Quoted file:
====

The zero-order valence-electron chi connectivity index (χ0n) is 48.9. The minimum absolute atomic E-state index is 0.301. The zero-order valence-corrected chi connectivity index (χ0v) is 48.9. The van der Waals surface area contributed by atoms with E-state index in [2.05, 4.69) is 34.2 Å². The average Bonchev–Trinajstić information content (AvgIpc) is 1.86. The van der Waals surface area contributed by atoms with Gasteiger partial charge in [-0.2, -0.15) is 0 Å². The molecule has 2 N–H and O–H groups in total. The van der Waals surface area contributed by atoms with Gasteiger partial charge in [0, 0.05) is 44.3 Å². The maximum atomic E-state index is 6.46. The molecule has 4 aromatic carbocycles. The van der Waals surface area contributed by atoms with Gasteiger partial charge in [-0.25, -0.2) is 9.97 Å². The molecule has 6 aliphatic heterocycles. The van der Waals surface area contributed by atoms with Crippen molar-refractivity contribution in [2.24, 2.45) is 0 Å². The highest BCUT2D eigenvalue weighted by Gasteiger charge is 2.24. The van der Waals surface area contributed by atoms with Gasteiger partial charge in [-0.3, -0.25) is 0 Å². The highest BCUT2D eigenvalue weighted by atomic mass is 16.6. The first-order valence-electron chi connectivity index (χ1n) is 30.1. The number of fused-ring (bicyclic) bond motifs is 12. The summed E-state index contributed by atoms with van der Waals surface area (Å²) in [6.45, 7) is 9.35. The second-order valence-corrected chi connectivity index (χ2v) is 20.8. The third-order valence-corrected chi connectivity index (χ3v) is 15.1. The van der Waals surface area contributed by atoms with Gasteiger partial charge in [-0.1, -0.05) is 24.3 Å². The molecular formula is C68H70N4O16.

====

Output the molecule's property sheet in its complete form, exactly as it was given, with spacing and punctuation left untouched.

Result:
The zero-order valence-electron chi connectivity index (χ0n) is 48.9. The minimum absolute atomic E-state index is 0.301. The zero-order valence-corrected chi connectivity index (χ0v) is 48.9. The van der Waals surface area contributed by atoms with E-state index in [2.05, 4.69) is 34.2 Å². The average Bonchev–Trinajstić information content (AvgIpc) is 1.86. The van der Waals surface area contributed by atoms with Gasteiger partial charge in [-0.2, -0.15) is 0 Å². The molecule has 2 N–H and O–H groups in total. The van der Waals surface area contributed by atoms with Gasteiger partial charge in [0, 0.05) is 44.3 Å². The maximum atomic E-state index is 6.46. The molecule has 4 aromatic carbocycles. The van der Waals surface area contributed by atoms with Gasteiger partial charge in [-0.25, -0.2) is 9.97 Å². The molecule has 6 aliphatic heterocycles. The van der Waals surface area contributed by atoms with Crippen molar-refractivity contribution in [2.24, 2.45) is 0 Å². The highest BCUT2D eigenvalue weighted by Gasteiger charge is 2.24. The van der Waals surface area contributed by atoms with Gasteiger partial charge in [-0.3, -0.25) is 0 Å². The highest BCUT2D eigenvalue weighted by atomic mass is 16.6. The first-order valence-electron chi connectivity index (χ1n) is 30.1. The number of fused-ring (bicyclic) bond motifs is 12. The summed E-state index contributed by atoms with van der Waals surface area (Å²) in [6.45, 7) is 9.35. The second-order valence-corrected chi connectivity index (χ2v) is 20.8. The third-order valence-corrected chi connectivity index (χ3v) is 15.1. The van der Waals surface area contributed by atoms with Gasteiger partial charge in [-0.1, -0.05) is 24.3 Å². The molecular formula is C68H70N4O16.